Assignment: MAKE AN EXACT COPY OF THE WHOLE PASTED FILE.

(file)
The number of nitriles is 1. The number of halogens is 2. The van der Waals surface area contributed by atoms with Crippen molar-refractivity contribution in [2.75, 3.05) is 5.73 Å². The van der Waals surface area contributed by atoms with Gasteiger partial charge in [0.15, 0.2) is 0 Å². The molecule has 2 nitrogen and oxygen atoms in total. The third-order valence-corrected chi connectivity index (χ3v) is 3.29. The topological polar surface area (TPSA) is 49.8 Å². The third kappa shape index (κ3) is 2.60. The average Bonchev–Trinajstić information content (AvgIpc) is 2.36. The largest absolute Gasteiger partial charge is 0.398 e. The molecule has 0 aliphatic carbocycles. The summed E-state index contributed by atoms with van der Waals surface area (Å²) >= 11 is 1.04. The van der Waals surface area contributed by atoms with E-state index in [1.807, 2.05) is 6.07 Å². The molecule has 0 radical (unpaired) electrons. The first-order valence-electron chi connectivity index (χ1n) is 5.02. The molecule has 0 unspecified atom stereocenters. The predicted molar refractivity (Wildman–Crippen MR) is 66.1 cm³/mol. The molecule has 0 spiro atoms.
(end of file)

The number of nitriles is 1. The number of halogens is 2. The van der Waals surface area contributed by atoms with Crippen molar-refractivity contribution in [2.75, 3.05) is 5.73 Å². The van der Waals surface area contributed by atoms with Gasteiger partial charge in [0.15, 0.2) is 0 Å². The molecule has 2 nitrogen and oxygen atoms in total. The third-order valence-corrected chi connectivity index (χ3v) is 3.29. The topological polar surface area (TPSA) is 49.8 Å². The third kappa shape index (κ3) is 2.60. The average Bonchev–Trinajstić information content (AvgIpc) is 2.36. The largest absolute Gasteiger partial charge is 0.398 e. The molecule has 0 aliphatic carbocycles. The summed E-state index contributed by atoms with van der Waals surface area (Å²) >= 11 is 1.04. The van der Waals surface area contributed by atoms with E-state index in [1.807, 2.05) is 6.07 Å². The molecule has 0 radical (unpaired) electrons. The first-order valence-electron chi connectivity index (χ1n) is 5.02. The molecule has 0 unspecified atom stereocenters. The predicted molar refractivity (Wildman–Crippen MR) is 66.1 cm³/mol. The molecule has 0 spiro atoms.